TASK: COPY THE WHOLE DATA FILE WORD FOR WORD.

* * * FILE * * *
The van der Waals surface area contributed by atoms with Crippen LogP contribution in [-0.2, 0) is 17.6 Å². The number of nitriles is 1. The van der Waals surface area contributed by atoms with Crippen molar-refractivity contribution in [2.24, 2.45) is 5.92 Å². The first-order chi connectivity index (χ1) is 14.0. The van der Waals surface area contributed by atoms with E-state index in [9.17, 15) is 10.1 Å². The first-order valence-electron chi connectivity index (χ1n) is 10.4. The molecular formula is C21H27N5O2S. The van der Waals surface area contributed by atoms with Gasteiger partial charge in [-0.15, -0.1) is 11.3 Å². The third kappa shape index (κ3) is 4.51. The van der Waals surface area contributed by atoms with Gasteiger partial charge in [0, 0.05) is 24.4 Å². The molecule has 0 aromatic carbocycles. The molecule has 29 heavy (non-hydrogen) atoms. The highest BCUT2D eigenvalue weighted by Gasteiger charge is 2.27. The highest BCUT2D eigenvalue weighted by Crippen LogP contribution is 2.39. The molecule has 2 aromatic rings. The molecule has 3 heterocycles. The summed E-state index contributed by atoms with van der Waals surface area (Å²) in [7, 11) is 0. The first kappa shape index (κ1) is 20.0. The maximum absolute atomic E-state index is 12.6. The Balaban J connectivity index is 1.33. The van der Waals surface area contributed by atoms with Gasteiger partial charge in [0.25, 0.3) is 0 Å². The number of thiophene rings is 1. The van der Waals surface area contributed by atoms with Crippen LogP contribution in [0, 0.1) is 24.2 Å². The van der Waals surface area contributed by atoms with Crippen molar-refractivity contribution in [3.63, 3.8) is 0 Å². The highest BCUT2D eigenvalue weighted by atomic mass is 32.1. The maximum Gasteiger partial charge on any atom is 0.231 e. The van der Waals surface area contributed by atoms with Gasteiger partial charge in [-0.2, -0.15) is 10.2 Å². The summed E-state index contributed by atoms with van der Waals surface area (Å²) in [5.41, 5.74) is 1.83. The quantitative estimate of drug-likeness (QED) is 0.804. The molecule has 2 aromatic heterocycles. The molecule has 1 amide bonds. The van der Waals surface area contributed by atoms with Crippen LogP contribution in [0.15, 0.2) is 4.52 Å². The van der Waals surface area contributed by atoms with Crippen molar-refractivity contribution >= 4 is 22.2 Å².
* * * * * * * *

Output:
The van der Waals surface area contributed by atoms with Crippen LogP contribution in [-0.2, 0) is 17.6 Å². The number of nitriles is 1. The van der Waals surface area contributed by atoms with Crippen molar-refractivity contribution in [2.24, 2.45) is 5.92 Å². The first-order chi connectivity index (χ1) is 14.0. The van der Waals surface area contributed by atoms with E-state index in [9.17, 15) is 10.1 Å². The first-order valence-electron chi connectivity index (χ1n) is 10.4. The molecular formula is C21H27N5O2S. The van der Waals surface area contributed by atoms with Gasteiger partial charge in [-0.15, -0.1) is 11.3 Å². The third kappa shape index (κ3) is 4.51. The van der Waals surface area contributed by atoms with Gasteiger partial charge in [0, 0.05) is 24.4 Å². The molecule has 0 aromatic carbocycles. The molecule has 29 heavy (non-hydrogen) atoms. The highest BCUT2D eigenvalue weighted by Gasteiger charge is 2.27. The highest BCUT2D eigenvalue weighted by Crippen LogP contribution is 2.39. The molecule has 2 aromatic rings. The molecule has 3 heterocycles. The summed E-state index contributed by atoms with van der Waals surface area (Å²) in [7, 11) is 0. The first kappa shape index (κ1) is 20.0. The maximum absolute atomic E-state index is 12.6. The Balaban J connectivity index is 1.33. The van der Waals surface area contributed by atoms with Gasteiger partial charge in [0.25, 0.3) is 0 Å². The number of thiophene rings is 1. The van der Waals surface area contributed by atoms with Crippen LogP contribution in [0, 0.1) is 24.2 Å². The van der Waals surface area contributed by atoms with Crippen molar-refractivity contribution in [3.63, 3.8) is 0 Å². The highest BCUT2D eigenvalue weighted by atomic mass is 32.1. The maximum Gasteiger partial charge on any atom is 0.231 e. The van der Waals surface area contributed by atoms with Gasteiger partial charge in [-0.2, -0.15) is 10.2 Å². The summed E-state index contributed by atoms with van der Waals surface area (Å²) in [5.41, 5.74) is 1.83. The quantitative estimate of drug-likeness (QED) is 0.804. The molecule has 2 aromatic heterocycles. The molecule has 1 amide bonds. The van der Waals surface area contributed by atoms with Crippen LogP contribution in [0.15, 0.2) is 4.52 Å². The van der Waals surface area contributed by atoms with Crippen molar-refractivity contribution >= 4 is 22.2 Å².